October 4, 2018
Emerald Lake, Mammoth, CA
So, I was off trail for the past week, away from the Wilderness, visiting a far faraway place called Boston, a place near and dear to my heart because I loved there for seven years.
A week ago, I left Hurlgoat in Bishop at the Hostel California, reluctantly, and drove to LA, enjoyed a brief but sweet visit with my dad before flying to Boston. Fast forward, whoooooosh, I returned to LA, had another brief but nice visit with my Dad, and the next day (yesterday) I drove from LA back up to Mammoth. I joined Hurlgoat in a Motel 6 as the rain fell steadily from the sky. He’d hiked 12 miles in the freezing rain the day before, so he already took one zero, and upon my return, rain again, it was a good day to be off trail.
Nevertheless, I took it in stride, I enjoyed being back in my old stomping grounds, seeing some dear friends, eating lots of good food, and learning to deepen my knowledge of my profession. But, all that being said, I did it knowing how soon I would be returning to this life, the life I love and cherish so very much.
This morning we started our day with an obligatory visit to Schat’s Bakkery followed by a piping hot breakfast of eggs, potatoes and toast at The Stove. Bellies full, we spent much of the morning getting our resupply shopping done and other errands taken care of. It just so happens, too, that I got new shoes. They are the new Women’s Altra Lone Peak’s, and have awesome tread, which is probably the most attractive feature about them for me. I think they will be perfect for SHR terrain!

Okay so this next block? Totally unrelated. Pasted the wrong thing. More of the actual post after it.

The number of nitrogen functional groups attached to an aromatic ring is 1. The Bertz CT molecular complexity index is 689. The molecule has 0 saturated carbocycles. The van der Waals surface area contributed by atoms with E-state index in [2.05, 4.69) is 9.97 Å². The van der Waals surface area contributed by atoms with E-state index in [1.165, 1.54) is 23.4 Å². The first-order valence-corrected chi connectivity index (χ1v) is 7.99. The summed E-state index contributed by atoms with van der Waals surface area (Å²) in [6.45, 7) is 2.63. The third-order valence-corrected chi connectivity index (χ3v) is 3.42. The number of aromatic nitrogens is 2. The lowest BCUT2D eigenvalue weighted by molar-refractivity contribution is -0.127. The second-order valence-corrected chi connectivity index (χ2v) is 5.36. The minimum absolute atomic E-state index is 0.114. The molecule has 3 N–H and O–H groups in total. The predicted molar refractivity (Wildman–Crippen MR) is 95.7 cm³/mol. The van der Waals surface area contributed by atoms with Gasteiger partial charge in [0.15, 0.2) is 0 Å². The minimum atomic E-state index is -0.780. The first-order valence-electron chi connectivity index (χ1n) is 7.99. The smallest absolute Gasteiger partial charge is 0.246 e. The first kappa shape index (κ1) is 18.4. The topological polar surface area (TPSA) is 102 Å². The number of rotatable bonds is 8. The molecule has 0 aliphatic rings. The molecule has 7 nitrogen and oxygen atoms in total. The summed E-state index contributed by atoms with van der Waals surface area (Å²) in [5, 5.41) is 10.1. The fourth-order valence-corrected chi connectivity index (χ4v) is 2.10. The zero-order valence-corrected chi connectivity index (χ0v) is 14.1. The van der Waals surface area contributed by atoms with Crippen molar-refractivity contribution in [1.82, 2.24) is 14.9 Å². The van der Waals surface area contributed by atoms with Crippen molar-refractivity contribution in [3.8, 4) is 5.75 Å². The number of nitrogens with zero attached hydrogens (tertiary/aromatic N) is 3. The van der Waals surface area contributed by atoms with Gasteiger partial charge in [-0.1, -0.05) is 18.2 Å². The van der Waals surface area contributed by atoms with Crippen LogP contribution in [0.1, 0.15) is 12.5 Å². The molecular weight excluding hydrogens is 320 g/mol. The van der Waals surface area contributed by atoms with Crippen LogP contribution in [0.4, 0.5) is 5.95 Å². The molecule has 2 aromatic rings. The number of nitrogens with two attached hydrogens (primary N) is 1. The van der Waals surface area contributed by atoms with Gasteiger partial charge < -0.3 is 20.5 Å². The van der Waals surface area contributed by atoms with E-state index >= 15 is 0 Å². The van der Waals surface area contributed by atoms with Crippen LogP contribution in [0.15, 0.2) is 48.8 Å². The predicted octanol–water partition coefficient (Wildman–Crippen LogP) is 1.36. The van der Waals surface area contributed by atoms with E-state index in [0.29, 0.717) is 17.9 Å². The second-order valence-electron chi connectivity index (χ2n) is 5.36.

By noon, we were ready to hit the road, and I mean quite literally. We had decided to drive up the Highway to Bridgeport, leave my Jeep at the Twin Lakes trailhead at Mono Village, so when we finish this adventure, we will have a getaway car. We secured our Wilderness permits for this week before leaving Mammoth and headed to Bridgeport. I have driven through this tiny Sierra town a dozen times at least, but I’ve never turned off the 395 to explore. I was super excited to fnally be doing this. Those mountains in the distance, they have been calling to me for quite some time…